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Manziel: 'Hoge needs to worry about his big neck ties'

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Former Steelers running back Merril Hoge has made a cottage industry out of flaming Browns quarterback Johnny Manziel.

On Friday, Manziel -- set to start Sunday against the Titans -- playfully threw it back at the ESPN analyst.

Every game, all season

"I think Merril Hoge needs to worry about his big neck ties," Manziel said, per Mary Kay Cabot of The Plain Dealer. "Talking about Merril, he's been that way since I decided to come out for the draft, so I guess that's part of it, but no extra motivation or extra bump for me or anything like that. It's just go out and play and quiet him with the way we go out and win on Sunday. That's what we want to do."

Manziel's fashion advice for Hoge came after a reporter asked him to respond to the commentator's scathing criticism of Johnny's work against the New York Jets.

"He's so sloppy fundamentally," Hoge said Monday on SportsCenter, per Cabot. "He was reckless at A&M, he's reckless in the NFL. He doesn't play in structure. He doesn't understand concepts and it was very evident in this game. Missed a lot of hots."

Picking apart Manziel's film, Hoge concluded: "It's very elementary: He's not gotten better in two years."

Hoge, of course, made waves before last year's draft when he said of Manziel, per ESPN: "I see bust written all over him. Especially if he's drafted in the first round."

After it became known that Manziel texted then-Browns quarterbacks coach Dowell Loggains during the draft to declare that "we'll wreck this league," Hoge labeled the former Texas A&M star a "juvenile punk," saying: "He was like that, and he's still like that."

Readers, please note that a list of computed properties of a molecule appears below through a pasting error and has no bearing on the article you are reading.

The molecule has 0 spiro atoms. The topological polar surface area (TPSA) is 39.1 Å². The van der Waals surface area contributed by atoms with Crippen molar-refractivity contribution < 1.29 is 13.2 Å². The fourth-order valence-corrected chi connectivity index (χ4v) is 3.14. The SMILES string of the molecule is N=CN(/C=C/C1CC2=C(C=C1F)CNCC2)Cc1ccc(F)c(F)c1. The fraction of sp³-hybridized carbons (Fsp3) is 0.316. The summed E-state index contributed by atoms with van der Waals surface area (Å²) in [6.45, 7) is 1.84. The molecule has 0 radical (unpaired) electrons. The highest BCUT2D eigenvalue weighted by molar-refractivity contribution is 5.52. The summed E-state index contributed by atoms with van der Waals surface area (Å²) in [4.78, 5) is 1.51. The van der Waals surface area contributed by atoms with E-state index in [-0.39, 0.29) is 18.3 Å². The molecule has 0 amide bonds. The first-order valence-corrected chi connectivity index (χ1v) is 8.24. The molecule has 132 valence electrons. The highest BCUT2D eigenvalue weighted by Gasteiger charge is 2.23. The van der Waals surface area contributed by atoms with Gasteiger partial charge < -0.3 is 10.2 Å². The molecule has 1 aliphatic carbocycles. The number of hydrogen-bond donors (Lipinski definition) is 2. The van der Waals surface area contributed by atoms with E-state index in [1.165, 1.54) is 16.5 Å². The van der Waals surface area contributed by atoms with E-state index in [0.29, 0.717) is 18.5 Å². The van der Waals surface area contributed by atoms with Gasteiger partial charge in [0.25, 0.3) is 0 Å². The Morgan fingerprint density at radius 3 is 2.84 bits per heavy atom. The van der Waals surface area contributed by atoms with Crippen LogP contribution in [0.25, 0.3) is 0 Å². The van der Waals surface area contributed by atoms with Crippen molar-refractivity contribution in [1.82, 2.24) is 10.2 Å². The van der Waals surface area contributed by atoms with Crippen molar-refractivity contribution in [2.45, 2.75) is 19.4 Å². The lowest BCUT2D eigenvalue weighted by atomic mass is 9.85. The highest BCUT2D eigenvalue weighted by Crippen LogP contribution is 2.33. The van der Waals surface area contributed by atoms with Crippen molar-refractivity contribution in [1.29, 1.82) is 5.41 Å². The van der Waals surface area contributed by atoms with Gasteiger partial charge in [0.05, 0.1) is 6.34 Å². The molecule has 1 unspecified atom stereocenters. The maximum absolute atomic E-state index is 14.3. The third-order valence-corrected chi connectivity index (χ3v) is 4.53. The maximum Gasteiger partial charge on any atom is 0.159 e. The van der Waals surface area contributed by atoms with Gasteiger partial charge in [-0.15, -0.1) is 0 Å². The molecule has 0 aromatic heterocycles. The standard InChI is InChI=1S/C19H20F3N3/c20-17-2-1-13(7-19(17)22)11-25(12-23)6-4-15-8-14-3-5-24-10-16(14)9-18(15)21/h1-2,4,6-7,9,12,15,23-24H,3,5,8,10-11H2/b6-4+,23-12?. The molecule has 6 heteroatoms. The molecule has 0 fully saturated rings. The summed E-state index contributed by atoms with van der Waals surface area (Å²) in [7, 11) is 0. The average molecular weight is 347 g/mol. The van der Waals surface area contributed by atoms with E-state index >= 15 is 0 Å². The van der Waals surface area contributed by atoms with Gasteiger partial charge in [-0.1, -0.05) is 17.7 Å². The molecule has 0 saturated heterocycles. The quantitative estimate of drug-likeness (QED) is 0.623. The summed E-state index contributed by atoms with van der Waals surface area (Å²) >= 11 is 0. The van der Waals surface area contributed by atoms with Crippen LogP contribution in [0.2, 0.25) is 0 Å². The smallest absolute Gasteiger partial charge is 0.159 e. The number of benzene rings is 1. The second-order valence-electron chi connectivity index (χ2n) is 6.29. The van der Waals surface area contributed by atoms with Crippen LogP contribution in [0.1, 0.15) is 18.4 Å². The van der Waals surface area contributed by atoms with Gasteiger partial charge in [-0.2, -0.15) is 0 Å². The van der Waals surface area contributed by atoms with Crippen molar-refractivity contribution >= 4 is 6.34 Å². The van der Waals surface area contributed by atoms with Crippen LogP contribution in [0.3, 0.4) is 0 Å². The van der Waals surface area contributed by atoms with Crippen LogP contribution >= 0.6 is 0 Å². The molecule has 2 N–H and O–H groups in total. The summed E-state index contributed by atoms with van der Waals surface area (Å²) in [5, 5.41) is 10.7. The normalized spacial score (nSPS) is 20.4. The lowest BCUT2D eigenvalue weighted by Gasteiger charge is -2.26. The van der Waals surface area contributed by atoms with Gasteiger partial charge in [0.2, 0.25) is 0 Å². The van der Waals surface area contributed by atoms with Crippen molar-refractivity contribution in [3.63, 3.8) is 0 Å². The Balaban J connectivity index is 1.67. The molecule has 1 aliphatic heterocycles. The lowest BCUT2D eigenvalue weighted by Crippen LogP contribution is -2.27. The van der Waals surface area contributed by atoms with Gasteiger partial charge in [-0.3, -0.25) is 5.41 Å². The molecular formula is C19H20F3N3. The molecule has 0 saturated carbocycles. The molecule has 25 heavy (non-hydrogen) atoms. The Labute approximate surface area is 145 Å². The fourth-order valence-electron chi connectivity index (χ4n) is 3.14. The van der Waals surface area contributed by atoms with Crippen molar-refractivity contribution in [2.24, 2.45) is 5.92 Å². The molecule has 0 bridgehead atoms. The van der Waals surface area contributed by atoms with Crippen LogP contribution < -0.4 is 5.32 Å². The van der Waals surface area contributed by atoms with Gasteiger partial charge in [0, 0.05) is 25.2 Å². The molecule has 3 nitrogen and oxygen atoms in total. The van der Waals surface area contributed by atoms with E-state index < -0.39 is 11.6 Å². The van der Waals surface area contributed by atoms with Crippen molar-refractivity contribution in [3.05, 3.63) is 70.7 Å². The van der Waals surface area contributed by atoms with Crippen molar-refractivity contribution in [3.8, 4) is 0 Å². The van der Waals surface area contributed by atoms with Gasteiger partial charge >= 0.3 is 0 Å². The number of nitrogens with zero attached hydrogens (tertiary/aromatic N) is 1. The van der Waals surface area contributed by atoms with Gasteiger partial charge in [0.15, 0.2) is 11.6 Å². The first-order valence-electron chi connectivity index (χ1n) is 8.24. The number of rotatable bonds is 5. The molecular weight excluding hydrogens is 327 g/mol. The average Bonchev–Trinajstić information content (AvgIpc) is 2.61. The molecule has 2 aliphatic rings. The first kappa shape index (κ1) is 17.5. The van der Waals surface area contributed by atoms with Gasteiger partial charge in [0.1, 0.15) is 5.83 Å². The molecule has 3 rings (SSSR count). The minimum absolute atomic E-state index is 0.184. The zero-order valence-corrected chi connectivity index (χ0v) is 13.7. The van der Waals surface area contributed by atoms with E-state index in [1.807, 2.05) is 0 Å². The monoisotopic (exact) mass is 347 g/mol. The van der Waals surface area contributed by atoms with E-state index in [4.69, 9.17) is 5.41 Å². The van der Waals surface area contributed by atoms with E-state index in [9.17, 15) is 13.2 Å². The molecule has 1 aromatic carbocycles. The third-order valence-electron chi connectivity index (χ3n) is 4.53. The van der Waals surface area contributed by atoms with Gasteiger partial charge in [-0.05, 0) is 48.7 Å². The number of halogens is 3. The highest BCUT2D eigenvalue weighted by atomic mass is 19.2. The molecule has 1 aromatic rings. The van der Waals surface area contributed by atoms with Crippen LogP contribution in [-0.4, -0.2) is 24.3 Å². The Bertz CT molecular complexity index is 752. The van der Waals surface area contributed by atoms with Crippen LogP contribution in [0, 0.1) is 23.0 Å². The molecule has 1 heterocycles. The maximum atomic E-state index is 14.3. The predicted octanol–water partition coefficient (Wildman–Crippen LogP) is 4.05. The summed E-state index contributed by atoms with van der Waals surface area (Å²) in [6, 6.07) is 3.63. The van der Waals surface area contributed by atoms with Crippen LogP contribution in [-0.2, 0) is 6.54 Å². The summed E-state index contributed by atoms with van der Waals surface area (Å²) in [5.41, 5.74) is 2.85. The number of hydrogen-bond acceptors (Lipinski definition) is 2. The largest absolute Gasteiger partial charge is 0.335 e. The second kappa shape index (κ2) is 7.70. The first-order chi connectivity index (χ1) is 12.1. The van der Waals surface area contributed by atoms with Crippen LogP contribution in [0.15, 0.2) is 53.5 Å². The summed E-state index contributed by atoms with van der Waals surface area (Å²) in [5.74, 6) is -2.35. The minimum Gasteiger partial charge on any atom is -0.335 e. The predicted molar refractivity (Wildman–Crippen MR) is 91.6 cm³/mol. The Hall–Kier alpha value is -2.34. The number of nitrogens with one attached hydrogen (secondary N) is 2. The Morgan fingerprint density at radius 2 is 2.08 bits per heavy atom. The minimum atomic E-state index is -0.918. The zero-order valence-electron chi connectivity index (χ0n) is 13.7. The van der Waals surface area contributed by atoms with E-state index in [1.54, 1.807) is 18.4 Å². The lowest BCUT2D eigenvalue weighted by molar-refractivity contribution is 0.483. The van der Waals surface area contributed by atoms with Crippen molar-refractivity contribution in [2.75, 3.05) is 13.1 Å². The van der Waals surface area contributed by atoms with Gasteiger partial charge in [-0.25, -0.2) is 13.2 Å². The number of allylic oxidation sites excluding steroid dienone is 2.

We get it, sir. You're just not into Johnny.

Still, it's hard to dismiss the growth that Manziel displayed on a smattering of strong throws against Gang Green. A comprehensive disaster last season, burning toward rehab, Manziel took the field for a concussed Josh McCown despite missing the back half of the preseason with a sore elbow.

"If you didn't notice a change in Johnny Manziel, then I don't know," Browns play-caller John DeFilippo said Thursday. "Did he run when the lane was there? Yeah. Did we get down and was he trying to do a little bit too much at times? Probably. I think that just comes with the maturation of understanding situational football. You can't get two scores back on one drive, and I think the more he plays and the more he learns those things, the better he'll get."

Former Redskins and Texans general manager Charley Casserly told NFL Network's Around the NFL on Friday that Manziel "showed better this year than last year."

"What did he do better? Better poise in the pocket ... his accuracy was good. I thought his decision-making was good in the preseason. He can move outside the pocket and make plays," Casserly said. "Last week, the turnovers were not good, but there were some things that you saw on the positive."

NFL Media's Brian Billick, though, noted that Manziel was outplayed by Titans rookie passer Marcus Mariota, "who on Sunday anticipated some of his throws, threw them into a hole, threw them where he knew the receiver would get to it. We have not seen that from Johnny Manziel."

Hoge is welcome to his opinion, but it's packed into a climate where young passers are asked to succeed immediately. Manziel is about to make his third start -- that's too early to sell any player down the river.

Johnny's career has been a disappointment to date for a team that can hardly afford another ugly footnote under center. Turning that narrative around begins with his own play -- and it begins Sunday.

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